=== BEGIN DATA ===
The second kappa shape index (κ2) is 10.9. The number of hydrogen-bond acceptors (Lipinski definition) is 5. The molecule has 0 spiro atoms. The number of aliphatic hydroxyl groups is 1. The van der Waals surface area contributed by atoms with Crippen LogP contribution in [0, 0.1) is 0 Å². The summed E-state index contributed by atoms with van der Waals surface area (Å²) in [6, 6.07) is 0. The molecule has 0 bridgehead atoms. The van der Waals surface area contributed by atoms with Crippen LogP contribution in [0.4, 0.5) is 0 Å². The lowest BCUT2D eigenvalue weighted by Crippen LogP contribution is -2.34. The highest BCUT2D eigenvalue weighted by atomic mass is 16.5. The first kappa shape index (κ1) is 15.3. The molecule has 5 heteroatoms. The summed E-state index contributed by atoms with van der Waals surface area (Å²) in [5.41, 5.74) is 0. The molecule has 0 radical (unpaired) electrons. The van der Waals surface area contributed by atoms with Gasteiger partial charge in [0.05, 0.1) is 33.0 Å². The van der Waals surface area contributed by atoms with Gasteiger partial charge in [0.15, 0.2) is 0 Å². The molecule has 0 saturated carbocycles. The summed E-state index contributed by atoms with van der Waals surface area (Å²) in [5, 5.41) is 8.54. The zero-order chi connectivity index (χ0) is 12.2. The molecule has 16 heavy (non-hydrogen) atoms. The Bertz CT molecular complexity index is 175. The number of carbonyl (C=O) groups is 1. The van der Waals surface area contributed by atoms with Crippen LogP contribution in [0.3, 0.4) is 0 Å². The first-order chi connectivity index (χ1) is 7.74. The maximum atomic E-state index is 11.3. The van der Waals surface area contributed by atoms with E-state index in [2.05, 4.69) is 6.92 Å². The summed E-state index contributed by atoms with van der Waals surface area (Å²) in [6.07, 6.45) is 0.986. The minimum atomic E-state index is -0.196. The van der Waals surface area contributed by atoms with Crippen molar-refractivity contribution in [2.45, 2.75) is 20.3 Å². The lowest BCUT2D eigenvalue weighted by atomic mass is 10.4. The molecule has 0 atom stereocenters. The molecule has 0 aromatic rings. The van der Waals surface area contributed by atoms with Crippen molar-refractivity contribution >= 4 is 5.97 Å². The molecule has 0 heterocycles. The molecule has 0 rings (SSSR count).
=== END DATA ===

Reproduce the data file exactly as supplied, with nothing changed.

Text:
The second kappa shape index (κ2) is 10.9. The number of hydrogen-bond acceptors (Lipinski definition) is 5. The molecule has 0 spiro atoms. The number of aliphatic hydroxyl groups is 1. The van der Waals surface area contributed by atoms with Crippen LogP contribution in [0, 0.1) is 0 Å². The summed E-state index contributed by atoms with van der Waals surface area (Å²) in [6, 6.07) is 0. The molecule has 0 bridgehead atoms. The van der Waals surface area contributed by atoms with Crippen LogP contribution in [0.4, 0.5) is 0 Å². The lowest BCUT2D eigenvalue weighted by Crippen LogP contribution is -2.34. The highest BCUT2D eigenvalue weighted by atomic mass is 16.5. The first kappa shape index (κ1) is 15.3. The molecule has 5 heteroatoms. The summed E-state index contributed by atoms with van der Waals surface area (Å²) in [5.41, 5.74) is 0. The molecule has 0 radical (unpaired) electrons. The van der Waals surface area contributed by atoms with Gasteiger partial charge in [0.05, 0.1) is 33.0 Å². The van der Waals surface area contributed by atoms with Gasteiger partial charge in [0.15, 0.2) is 0 Å². The molecule has 0 saturated carbocycles. The summed E-state index contributed by atoms with van der Waals surface area (Å²) in [5, 5.41) is 8.54. The zero-order chi connectivity index (χ0) is 12.2. The molecule has 16 heavy (non-hydrogen) atoms. The Bertz CT molecular complexity index is 175. The number of carbonyl (C=O) groups is 1. The van der Waals surface area contributed by atoms with Crippen LogP contribution in [0.3, 0.4) is 0 Å². The first-order chi connectivity index (χ1) is 7.74. The maximum atomic E-state index is 11.3. The van der Waals surface area contributed by atoms with E-state index in [2.05, 4.69) is 6.92 Å². The summed E-state index contributed by atoms with van der Waals surface area (Å²) in [6.07, 6.45) is 0.986. The minimum atomic E-state index is -0.196. The van der Waals surface area contributed by atoms with Crippen molar-refractivity contribution in [2.45, 2.75) is 20.3 Å². The lowest BCUT2D eigenvalue weighted by atomic mass is 10.4. The molecule has 0 atom stereocenters. The molecule has 0 aromatic rings. The van der Waals surface area contributed by atoms with Crippen molar-refractivity contribution >= 4 is 5.97 Å². The molecule has 0 heterocycles. The molecule has 0 rings (SSSR count).